Thursday, October 16, 2008
3 Questions with John MacCormack
John MacCormack recently answered a few questions for me VIA E-mail as a preview for his upcoming speaking engagement during Mass Comm week.
What motivates you to the field of investigative journalism?
I am an investigative reporter as circumstances dictate, meaning I spend most of my time doing routine pieces, but have the luxury of digging deeply into a subject if I find something that seems important to resolve. With the press being the court of last resort for the public, an investigative reporter is often the only person who is wiling and able to untangle complex situations which often involve injustice or corruption. I consider it part of my job - and a part I thoroughly enjoy - to try an dsolve complex mysteries, to bring mischief and wickedness to light, and to help people who have been treated unjustly. And, it's terrific fun to get to the bottom of something that at first looked like a complete enigma.
What are the most difficult aspects or challenging obstacles of being an investigative journalist?
While "investigative reporting" sounds very glamorous, most of the work involved is fairly murky and tedious. It often takes a very long time to figure out a complex situation well enough to begin to form conclusions. There are many, many dead ends, and false starts. There's a lot of time obtaining documents and interviewing people with no real sense of where it will go. Of course, if you're working on something that is touchy, people will try to avoid you and mislead you. The climax usually comes when you have to interview the individuals you have been investigating. This can be dicey. The sense of satisfaction comes if you are lucky enough to put together a coherent picture of what happened, and then have enough evidence to publish a story. Getting great information is the first step. Getting it past the lawyers is often a bigger step.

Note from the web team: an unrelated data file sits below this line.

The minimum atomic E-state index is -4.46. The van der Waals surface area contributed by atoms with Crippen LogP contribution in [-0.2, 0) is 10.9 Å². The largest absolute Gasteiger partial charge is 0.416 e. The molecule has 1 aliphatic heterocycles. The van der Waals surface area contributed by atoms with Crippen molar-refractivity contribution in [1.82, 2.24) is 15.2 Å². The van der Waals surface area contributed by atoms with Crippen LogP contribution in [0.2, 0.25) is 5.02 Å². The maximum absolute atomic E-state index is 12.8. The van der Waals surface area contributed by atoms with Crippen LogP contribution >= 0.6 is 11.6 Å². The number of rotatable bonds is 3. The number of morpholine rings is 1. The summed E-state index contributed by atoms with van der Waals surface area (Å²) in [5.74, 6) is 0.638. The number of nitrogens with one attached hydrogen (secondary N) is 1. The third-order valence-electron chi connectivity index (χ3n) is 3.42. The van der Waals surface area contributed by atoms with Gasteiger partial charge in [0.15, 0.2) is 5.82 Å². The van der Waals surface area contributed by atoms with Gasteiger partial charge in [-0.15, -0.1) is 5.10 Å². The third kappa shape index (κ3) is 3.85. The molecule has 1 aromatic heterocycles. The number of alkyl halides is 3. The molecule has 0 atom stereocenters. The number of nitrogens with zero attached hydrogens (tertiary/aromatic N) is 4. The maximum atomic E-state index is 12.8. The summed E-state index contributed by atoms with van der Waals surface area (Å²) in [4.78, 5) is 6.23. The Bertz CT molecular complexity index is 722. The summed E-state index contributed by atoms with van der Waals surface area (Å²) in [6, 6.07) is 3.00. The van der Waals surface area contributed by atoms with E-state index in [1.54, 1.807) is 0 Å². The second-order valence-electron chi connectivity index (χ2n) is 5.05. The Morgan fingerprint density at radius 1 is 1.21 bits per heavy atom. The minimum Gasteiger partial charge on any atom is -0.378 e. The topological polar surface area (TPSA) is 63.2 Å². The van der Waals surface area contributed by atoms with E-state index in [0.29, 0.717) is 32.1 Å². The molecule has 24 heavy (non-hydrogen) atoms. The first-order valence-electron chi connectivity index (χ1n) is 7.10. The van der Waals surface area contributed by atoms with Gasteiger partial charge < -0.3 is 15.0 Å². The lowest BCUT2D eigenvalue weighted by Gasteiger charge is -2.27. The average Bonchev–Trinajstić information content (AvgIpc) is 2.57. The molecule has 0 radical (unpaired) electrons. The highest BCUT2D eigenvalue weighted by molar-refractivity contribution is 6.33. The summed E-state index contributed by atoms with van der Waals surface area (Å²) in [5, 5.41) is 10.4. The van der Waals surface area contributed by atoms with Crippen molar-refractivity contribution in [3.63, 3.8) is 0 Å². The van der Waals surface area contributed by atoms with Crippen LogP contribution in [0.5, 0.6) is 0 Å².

What are some cases/stories that you have been currently working on?
I am presently working on a very complex story about bail bondsmen. This is a world unto itself and it's taken me about a month just to feel like I had a command of the subject. I'm still not sure where the story is going since much of what I have learned may not be published because I lack proof. Earlier this summer, I did an "investigate light" piece on the Overton case in Corpus Christi. While my story did not offer much new material or any important breakthroughs, it did present the case in a somewhat different light. After several months of looking into it, I had come to the conclusion that Hannah Overton, who is serving life without parole for allegedly causing the death of a foster child, was very likely innocent. The case is presently under appeal. This is a good example of the role the press can play, and investigative reporting in particular, in focusing attention on miscarriages of justice.
John MacCormack is an investigative journalist who writes for The San Antonio Express-News and The Texas Observer.
MacCormack is known for the un-raveling the case and linking evidence to David Waters, the disgruntled employee accused of kidnapping American Athiests founder Madelyn Murray O'Hair and her family.
He is also credited with recently bringing national attention to the controversial case of Hannah Overton, a mother from Corpus Christi, TX who was convicted and sentenced to life in prison for the accidental death of her Adopted son.
MacCormack will speak on Thursday, Oct. 23 at 12:30 p.m. in OM 232.
Photo courtesy of The SA Express News